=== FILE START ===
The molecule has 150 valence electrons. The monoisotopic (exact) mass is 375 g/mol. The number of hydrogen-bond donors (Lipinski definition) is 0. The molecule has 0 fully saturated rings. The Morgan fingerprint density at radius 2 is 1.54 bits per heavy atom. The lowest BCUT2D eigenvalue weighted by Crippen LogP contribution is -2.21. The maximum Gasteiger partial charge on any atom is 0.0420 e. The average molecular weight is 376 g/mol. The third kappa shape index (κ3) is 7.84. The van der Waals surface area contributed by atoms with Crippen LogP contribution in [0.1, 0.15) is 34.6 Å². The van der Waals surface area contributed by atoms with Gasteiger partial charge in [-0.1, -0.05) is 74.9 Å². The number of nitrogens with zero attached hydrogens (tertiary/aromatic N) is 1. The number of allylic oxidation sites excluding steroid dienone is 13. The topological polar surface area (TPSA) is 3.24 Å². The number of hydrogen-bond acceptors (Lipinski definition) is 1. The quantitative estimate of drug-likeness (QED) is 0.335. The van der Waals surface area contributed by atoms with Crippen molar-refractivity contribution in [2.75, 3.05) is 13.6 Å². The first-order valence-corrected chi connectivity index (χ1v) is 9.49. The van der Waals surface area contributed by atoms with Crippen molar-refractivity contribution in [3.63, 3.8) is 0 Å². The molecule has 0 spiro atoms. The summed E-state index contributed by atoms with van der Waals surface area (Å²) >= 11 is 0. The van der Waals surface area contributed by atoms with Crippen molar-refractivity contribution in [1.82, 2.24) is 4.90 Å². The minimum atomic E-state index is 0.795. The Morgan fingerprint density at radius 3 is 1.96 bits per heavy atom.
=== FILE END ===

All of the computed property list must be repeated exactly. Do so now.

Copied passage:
The molecule has 150 valence electrons. The monoisotopic (exact) mass is 375 g/mol. The number of hydrogen-bond donors (Lipinski definition) is 0. The molecule has 0 fully saturated rings. The Morgan fingerprint density at radius 2 is 1.54 bits per heavy atom. The lowest BCUT2D eigenvalue weighted by Crippen LogP contribution is -2.21. The maximum Gasteiger partial charge on any atom is 0.0420 e. The average molecular weight is 376 g/mol. The third kappa shape index (κ3) is 7.84. The van der Waals surface area contributed by atoms with Crippen LogP contribution in [0.1, 0.15) is 34.6 Å². The van der Waals surface area contributed by atoms with Gasteiger partial charge in [-0.1, -0.05) is 74.9 Å². The number of nitrogens with zero attached hydrogens (tertiary/aromatic N) is 1. The number of allylic oxidation sites excluding steroid dienone is 13. The topological polar surface area (TPSA) is 3.24 Å². The number of hydrogen-bond acceptors (Lipinski definition) is 1. The quantitative estimate of drug-likeness (QED) is 0.335. The van der Waals surface area contributed by atoms with Crippen molar-refractivity contribution in [2.75, 3.05) is 13.6 Å². The first-order valence-corrected chi connectivity index (χ1v) is 9.49. The van der Waals surface area contributed by atoms with Crippen molar-refractivity contribution in [3.63, 3.8) is 0 Å². The molecule has 0 spiro atoms. The summed E-state index contributed by atoms with van der Waals surface area (Å²) >= 11 is 0. The van der Waals surface area contributed by atoms with Crippen molar-refractivity contribution in [1.82, 2.24) is 4.90 Å². The minimum atomic E-state index is 0.795. The Morgan fingerprint density at radius 3 is 1.96 bits per heavy atom.